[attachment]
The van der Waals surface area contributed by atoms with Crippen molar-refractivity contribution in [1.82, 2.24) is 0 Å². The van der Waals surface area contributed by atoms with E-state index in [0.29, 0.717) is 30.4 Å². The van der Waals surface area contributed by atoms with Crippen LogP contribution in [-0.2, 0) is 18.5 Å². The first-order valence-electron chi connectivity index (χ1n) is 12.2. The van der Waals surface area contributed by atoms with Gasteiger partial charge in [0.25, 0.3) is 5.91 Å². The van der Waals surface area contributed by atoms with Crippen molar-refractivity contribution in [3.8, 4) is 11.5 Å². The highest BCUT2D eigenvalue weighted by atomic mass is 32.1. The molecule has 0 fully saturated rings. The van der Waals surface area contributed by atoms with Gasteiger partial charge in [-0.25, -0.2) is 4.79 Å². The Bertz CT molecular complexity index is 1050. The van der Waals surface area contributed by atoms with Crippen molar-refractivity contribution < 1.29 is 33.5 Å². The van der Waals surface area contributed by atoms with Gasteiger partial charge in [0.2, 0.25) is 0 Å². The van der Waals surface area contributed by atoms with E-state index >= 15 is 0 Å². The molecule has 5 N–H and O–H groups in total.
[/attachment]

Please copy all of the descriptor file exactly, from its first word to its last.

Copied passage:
The van der Waals surface area contributed by atoms with Crippen molar-refractivity contribution in [1.82, 2.24) is 0 Å². The van der Waals surface area contributed by atoms with E-state index in [0.29, 0.717) is 30.4 Å². The van der Waals surface area contributed by atoms with Crippen LogP contribution in [-0.2, 0) is 18.5 Å². The first-order valence-electron chi connectivity index (χ1n) is 12.2. The van der Waals surface area contributed by atoms with Gasteiger partial charge in [0.25, 0.3) is 5.91 Å². The van der Waals surface area contributed by atoms with Crippen molar-refractivity contribution in [3.8, 4) is 11.5 Å². The highest BCUT2D eigenvalue weighted by atomic mass is 32.1. The molecule has 0 fully saturated rings. The van der Waals surface area contributed by atoms with Gasteiger partial charge in [-0.25, -0.2) is 4.79 Å². The Bertz CT molecular complexity index is 1050. The van der Waals surface area contributed by atoms with Crippen molar-refractivity contribution < 1.29 is 33.5 Å². The van der Waals surface area contributed by atoms with Gasteiger partial charge in [0.2, 0.25) is 0 Å². The van der Waals surface area contributed by atoms with E-state index >= 15 is 0 Å². The molecule has 5 N–H and O–H groups in total.